Supermarine drawings

Supermarine Drawings

The Museum’s archive collection includes about 50,000 Supermarine drawings, together with related documentation mostly dating from the 1930s to the late 1940s. Drawings for the company’s early aircraft were numbered sequentially, but a new system was brought in around 1929. Under the new system the drawing number gives an indication of the aircraft for which the part was designed. It is made up as follows:

First three digits – Supermarine Type No. (300=Spitfire I, 349=Spitfire V etc.)
Next two digits – major assembly (27 = fuselage – See Spitfire assembly numbers)

Sheet number – issued sequentially
Letter – denotes the edition of the drawing

For example, drawing 34927 Sheet 43/B is a Spitfire V component fitted to fuselage frame 9.

Many of the drawings relate to various marks of Spitfire but it is not a simple task to identify all the drawings required for a particular mark. Where a later mark (such as the Mk.V) used a part from an earlier aircraft with no modifications, the drawing for that part was not redrawn and so identifying part numbers and tracing the associated drawings can be a time-consuming task. Museum staff cannot undertake extensive research on your behalf, but microfilm copies of the drawings are available for consultation in the reading room by appointment, and prints can be made.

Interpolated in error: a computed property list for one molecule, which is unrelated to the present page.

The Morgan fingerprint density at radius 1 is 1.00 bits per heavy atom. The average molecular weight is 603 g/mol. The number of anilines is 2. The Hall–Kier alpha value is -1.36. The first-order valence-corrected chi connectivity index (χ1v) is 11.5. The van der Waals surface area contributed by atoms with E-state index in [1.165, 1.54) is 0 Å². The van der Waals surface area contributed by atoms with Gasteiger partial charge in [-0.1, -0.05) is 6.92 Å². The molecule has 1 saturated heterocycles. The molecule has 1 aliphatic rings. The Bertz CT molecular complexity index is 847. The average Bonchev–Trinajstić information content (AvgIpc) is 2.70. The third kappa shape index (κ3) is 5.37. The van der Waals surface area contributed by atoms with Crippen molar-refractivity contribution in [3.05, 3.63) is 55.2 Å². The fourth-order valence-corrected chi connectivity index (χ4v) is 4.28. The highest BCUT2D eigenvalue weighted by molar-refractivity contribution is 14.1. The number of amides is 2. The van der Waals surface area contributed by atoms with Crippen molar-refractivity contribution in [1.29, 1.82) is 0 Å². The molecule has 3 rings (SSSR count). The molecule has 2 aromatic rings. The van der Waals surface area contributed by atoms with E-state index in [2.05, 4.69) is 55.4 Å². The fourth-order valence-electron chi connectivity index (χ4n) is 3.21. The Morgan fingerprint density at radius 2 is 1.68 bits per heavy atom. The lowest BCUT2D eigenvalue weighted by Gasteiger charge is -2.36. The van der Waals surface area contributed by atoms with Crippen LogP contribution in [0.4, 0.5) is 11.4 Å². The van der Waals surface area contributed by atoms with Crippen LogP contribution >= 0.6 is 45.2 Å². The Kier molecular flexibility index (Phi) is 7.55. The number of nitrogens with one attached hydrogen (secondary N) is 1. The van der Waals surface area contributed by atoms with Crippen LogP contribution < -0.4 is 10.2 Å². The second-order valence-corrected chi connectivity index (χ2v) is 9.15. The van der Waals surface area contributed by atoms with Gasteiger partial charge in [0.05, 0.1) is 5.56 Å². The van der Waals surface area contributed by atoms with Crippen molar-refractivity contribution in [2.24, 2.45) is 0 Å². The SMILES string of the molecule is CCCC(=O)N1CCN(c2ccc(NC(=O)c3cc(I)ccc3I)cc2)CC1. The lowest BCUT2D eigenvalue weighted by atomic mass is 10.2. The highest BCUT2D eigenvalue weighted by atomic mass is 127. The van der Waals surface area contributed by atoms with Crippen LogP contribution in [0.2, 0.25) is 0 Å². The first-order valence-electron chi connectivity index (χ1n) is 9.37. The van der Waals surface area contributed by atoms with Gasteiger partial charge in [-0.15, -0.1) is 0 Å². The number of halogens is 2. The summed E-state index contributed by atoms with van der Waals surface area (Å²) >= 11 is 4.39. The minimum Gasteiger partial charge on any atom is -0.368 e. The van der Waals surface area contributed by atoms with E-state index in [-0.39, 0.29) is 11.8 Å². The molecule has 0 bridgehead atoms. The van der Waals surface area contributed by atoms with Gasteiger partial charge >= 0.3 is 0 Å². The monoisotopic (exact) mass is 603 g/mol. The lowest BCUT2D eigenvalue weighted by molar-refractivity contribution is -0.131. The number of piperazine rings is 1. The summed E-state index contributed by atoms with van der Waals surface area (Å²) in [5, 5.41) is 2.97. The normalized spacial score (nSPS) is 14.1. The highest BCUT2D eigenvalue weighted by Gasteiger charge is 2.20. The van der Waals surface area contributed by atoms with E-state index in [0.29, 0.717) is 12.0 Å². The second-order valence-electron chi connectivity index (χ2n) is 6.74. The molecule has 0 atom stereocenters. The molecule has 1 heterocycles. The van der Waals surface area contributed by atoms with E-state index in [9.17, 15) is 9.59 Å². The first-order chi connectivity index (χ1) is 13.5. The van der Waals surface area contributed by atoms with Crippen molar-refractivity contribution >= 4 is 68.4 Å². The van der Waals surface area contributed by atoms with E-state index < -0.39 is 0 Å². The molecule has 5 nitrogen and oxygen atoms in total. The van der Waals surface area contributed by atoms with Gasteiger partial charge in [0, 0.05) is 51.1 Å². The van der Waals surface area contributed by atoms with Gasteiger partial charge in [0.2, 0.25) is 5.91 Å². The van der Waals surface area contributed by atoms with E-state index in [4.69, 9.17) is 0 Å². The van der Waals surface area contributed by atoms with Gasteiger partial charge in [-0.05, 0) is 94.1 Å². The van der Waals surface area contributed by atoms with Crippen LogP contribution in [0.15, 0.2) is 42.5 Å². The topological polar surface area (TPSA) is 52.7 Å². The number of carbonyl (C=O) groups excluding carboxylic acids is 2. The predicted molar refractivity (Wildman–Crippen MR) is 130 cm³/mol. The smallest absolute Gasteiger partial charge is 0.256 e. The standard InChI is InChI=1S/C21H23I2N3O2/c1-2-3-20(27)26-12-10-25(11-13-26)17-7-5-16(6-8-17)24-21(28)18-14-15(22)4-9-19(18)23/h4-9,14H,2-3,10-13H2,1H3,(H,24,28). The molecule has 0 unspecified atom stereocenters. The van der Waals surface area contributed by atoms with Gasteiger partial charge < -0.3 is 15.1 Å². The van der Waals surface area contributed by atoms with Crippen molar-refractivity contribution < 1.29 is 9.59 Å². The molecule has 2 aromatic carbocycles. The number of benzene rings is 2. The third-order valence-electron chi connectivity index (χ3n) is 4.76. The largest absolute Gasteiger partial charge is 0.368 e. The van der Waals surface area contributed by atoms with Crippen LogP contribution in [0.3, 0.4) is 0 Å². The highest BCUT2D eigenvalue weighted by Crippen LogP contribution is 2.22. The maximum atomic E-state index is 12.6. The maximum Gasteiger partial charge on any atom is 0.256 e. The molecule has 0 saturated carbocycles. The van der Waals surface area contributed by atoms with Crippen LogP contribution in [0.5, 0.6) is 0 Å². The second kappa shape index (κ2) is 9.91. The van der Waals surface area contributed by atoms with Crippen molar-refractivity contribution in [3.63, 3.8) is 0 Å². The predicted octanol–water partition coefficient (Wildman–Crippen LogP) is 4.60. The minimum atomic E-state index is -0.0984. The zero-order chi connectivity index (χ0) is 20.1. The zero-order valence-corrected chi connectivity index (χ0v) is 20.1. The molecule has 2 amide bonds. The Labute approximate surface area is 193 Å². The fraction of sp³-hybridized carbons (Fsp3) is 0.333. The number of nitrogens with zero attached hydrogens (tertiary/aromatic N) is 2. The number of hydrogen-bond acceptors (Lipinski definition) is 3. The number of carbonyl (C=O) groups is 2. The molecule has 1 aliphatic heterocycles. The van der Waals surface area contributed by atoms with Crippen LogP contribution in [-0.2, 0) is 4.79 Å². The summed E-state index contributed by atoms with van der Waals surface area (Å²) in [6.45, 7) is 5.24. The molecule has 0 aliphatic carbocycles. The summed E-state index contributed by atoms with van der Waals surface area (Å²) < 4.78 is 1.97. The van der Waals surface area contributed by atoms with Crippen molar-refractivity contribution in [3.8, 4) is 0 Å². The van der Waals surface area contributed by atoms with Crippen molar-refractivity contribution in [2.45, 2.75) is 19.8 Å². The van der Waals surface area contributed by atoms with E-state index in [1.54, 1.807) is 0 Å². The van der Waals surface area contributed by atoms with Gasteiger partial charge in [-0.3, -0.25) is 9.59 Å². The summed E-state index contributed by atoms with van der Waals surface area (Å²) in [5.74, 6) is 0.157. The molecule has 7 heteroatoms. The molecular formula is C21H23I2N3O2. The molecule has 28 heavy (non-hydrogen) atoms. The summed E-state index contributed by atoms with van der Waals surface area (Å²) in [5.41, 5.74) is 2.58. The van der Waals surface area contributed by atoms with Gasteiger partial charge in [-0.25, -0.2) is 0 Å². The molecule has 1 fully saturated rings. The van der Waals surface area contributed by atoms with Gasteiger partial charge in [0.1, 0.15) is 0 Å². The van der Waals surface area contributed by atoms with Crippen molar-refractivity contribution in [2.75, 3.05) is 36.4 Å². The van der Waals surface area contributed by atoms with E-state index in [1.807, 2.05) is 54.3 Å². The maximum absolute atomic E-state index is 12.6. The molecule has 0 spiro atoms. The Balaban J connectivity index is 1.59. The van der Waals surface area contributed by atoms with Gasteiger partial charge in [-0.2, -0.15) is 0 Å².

Although the collection is extensive it is by no means complete, and we are aware that many drawings are missing. Some drawings may not represent the latest edition and therefore may not incorporate important modifications which might affect the airworthiness of any aircraft built from – or restored with – them.